by Vatsala SethiDec 26, 2022
Meredith Rosen Gallery, an art gallery in New York, recently presented works by two artists, who both approach nostalgia from a refreshingly critical lens. The exhibition featured Catharine Czudej and Gowoon Lee, for Basel Social Club, and was on display in June.
Czudej is an American artist who was born in South Africa, and her practice includes drawings, paintings, sculptures, videos and works of art installation, and often combines the mixed media art she creates to explore themes of advertising and cultural nostalgia, escapism and the history of minimalism and brutalism. In this presentation, the pieces by Czudej that were on display examined the violent collision between late-stage capitalism and nostalgia. One art exhibit in particular, titled Young man with flowers, is an art sculpture that is shaped not unlike a balloon character, but is rendered in solid aluminium, adding a certain weight and seriousness to a form that would normally be filled with helium, and would signal a sense of childish playfulness. Discussing her work, Czudej tells STIR, “I am very interested in interconnected relationships between capitalism, pervasive mental illness and nostalgia or youth culture. Often, I’ll rely on objects or tools associated with early youth as a way to render the building blocks of a uniquely American mindset.” As she puts it, the artist tries to read the tea leaves with an open mind and reserve judgment, and positions her art as being radically apolitical.
The mixed media artist attended UCLA, and during her time there, discovered a way of making that allowed her to explore her many ideas through a variety of mediums. Her entry point into thinking about artmaking in a critical sense was enabled by YouTube, and as she explains, this was through “the worlds of people disseminating and cross-contaminating very human experiences and fantasies.” It wasn’t until Czudej truly studied the platform and dedicated herself to understanding the impetus one has to post and to share themselves with the world that she had the beginnings of a practice, and something to build on top of.
One wonders how the artist achieves a balance between the visceral and even possibly dark quality to some of her works, with her intent. Czudej responds to this, saying, “I see much of my work as portraiture. And marrying the form and layered meaning is all about balance. For example, in painting, you create a small set of rules and you apply them to your study in a way that feels true, and you try your best to stay out of the way.”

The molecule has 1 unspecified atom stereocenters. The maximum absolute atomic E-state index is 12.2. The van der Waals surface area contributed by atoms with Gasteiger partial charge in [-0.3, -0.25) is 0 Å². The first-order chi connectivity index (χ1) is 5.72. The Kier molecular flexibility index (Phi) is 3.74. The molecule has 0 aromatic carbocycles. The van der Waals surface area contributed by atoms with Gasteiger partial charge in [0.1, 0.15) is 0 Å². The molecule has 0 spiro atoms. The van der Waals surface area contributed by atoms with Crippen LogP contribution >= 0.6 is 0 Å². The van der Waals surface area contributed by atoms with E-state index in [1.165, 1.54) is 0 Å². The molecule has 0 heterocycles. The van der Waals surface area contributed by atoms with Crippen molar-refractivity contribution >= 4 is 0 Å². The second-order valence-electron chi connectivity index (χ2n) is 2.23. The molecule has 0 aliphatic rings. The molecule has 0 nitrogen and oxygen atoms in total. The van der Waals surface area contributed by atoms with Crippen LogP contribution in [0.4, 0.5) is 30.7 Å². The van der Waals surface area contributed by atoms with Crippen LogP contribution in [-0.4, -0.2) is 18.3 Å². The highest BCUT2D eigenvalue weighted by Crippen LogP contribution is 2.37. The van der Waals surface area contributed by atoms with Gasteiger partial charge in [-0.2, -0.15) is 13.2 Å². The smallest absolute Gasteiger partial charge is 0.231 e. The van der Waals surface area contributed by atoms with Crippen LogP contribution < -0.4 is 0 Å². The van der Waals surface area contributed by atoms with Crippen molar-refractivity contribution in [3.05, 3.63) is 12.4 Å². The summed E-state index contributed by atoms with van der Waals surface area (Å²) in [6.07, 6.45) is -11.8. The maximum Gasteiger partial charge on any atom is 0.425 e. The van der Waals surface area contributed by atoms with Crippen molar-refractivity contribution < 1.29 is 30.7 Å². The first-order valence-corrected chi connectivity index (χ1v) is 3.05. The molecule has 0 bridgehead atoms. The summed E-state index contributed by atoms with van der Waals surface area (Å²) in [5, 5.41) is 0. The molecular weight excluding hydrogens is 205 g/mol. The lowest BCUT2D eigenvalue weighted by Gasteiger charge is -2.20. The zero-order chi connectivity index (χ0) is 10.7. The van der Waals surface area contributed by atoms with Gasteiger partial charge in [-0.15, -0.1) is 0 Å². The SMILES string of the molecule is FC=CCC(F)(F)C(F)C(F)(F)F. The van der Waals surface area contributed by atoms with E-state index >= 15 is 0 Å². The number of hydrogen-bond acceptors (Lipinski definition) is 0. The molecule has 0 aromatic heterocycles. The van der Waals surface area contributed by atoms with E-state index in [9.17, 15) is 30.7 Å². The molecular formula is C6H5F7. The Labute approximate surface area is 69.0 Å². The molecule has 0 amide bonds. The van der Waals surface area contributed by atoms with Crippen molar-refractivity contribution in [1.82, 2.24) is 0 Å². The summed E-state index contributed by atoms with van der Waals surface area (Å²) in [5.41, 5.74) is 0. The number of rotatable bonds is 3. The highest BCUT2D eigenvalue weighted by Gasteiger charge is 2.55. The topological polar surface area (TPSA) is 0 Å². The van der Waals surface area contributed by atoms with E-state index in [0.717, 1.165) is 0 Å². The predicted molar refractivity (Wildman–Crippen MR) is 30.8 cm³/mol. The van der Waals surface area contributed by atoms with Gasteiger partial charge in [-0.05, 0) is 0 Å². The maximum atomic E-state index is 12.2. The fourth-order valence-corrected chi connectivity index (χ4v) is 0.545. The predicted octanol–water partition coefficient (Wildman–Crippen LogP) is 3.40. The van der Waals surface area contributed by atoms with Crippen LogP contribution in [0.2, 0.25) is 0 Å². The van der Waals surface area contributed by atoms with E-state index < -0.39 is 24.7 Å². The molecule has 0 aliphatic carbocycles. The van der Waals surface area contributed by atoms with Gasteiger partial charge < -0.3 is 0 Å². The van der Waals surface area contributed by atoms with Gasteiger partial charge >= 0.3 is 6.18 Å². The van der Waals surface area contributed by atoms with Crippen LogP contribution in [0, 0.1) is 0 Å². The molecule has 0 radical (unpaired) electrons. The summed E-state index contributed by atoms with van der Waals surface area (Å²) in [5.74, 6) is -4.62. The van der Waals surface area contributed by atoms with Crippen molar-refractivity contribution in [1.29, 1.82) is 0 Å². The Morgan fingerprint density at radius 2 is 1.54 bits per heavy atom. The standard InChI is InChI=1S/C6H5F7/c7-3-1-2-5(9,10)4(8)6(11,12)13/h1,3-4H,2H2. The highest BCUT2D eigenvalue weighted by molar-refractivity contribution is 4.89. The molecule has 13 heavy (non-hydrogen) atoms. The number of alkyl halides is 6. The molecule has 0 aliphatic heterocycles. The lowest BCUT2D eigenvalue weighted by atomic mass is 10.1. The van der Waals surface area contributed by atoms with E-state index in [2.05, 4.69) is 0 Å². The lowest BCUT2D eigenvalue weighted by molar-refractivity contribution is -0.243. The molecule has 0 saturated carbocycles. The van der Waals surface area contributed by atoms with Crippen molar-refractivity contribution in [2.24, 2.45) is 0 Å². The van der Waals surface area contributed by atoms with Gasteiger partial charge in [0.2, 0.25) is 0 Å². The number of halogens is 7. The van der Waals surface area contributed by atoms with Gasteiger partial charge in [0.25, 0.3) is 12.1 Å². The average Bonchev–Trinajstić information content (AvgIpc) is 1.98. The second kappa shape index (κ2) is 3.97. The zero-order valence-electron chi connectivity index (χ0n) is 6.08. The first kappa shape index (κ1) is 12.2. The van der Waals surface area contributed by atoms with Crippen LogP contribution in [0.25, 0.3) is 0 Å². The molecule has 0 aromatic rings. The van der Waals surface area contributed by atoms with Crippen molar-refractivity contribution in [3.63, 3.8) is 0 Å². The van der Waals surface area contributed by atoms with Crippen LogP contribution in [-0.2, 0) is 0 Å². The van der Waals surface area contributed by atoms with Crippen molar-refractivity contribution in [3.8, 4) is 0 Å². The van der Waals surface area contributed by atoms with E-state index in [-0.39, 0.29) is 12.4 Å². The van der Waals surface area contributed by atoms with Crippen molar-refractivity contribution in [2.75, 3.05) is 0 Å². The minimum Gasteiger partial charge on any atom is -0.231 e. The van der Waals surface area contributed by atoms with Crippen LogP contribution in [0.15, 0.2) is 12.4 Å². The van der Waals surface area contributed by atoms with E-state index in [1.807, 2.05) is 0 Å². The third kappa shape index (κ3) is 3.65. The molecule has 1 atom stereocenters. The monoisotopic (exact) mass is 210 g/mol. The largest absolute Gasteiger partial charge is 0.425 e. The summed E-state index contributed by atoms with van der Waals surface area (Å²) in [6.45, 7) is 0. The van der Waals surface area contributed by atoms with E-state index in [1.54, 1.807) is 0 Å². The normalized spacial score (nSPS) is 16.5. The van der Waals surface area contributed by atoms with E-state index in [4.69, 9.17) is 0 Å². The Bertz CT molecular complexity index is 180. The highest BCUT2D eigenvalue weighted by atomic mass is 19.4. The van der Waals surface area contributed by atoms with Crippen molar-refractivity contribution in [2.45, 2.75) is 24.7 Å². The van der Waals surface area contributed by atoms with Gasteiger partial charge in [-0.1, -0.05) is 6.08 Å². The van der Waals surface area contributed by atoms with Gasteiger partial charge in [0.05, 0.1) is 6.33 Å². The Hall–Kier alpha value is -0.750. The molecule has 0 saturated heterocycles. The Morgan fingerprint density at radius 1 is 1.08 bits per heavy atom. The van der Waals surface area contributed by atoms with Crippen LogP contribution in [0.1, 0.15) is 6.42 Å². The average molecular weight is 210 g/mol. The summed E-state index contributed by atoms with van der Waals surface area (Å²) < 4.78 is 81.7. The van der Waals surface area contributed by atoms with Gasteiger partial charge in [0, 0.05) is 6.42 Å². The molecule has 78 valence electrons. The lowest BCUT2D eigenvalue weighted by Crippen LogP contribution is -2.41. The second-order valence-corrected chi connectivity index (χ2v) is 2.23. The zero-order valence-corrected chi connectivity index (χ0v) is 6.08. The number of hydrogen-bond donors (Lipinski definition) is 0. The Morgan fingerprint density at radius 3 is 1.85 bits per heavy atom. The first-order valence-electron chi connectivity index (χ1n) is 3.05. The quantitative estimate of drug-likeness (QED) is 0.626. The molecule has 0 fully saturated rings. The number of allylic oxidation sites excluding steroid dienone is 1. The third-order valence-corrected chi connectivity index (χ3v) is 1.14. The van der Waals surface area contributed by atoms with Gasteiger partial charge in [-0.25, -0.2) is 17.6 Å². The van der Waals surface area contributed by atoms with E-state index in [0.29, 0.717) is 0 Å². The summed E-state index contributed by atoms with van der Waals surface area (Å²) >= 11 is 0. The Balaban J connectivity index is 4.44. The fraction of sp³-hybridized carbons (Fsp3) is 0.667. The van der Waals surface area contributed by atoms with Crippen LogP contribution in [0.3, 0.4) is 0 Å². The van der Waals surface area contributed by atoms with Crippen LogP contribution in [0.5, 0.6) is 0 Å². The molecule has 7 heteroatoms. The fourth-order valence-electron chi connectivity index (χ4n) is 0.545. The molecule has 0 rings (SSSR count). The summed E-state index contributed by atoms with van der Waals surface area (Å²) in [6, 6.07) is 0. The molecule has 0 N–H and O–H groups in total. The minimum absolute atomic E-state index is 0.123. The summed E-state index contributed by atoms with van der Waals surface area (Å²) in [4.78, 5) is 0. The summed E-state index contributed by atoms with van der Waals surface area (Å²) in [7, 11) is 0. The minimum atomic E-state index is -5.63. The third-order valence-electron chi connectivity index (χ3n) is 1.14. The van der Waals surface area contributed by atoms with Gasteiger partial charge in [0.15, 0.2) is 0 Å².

Coming to Lee, the Korean artist grew up in Auckland, New Zealand and is currently based in Düsseldorf, Germany. Hers is a practice most deceptive: she uses a soft, hazy pastel-like treatment of imagery drawn from old American cartoons in order to explore the underlying themes of violence and mania that sit at the heart of popular children’s television. She also applies aspects of digital image editing like zooming and cropping, along with her painterly process, to create art that prompts a sense of reverse infantilisation.
The artist attended Elam School of Fine Arts at Auckland University, where she was deeply captivated by sculpture and installation. Post-graduation, she came to Düsseldorf Art Academy to study painting, in line with her shifting interests, as she decided that painting was a more efficient medium for her to realise her ideas into works.
Lee discusses her fascination with cartoons from the United States, telling STIR, “Watching popular American cartoons gave me a lot of joy and excitement, but I remember feeling quite frustrated as a child because I often did not grasp what was going on in the cartoon I was watching. When I first encountered these, I was living in Korea, and the kind of paralinguistic communication I experienced in Korea was far from that of what was being portrayed in the American cartoons.” The children’s television shows that she enjoyed were gesturally expressive, and it was these signals that the artist used as an entry point to decoding the intent and subtext behind the surrealism on display, as well as the antics of popular characters, that many today will undoubtedly be familiar with. Lee continues, saying “remembering this confusion made me realise that it is not only spoken languages that have cultural boundaries, but also nonverbal forms of communication. Paradoxically, there is nothing more universal than the faces and stories of the characters in these cartoons because of their popularity, and I thought it could work as an anchor in my personal iconography, to help me explore different ideas and questions with more engagement.”
Returning to Czudej, when asked where she would like to see her work go in the future, she tells STIR, “I am really enjoying the mix of projects I have on my plate right now. This past year I have dedicated a lot of time to video work and sculpture. I don’t see that changing, but the distribution opportunities of those things and the types of audiences they find have much room for change.” The artist is very excited to expand on who has access to her work and to find innovative ways of engaging through other industries and platforms. Lee adds to this, “Technically I am still very new to my painting practice, and I feel I need to invest more time and effort to develop as a painter.” She plans to keep on exploring this medium in more depth, and has recently grown a particular interest in developing a technique to achieve the soft, hazy look of her work, that is entirely hers. Above all, she looks forward to stepping out of her comfort zone, and to working on larger scales, along with creating site-specific paintings such as murals.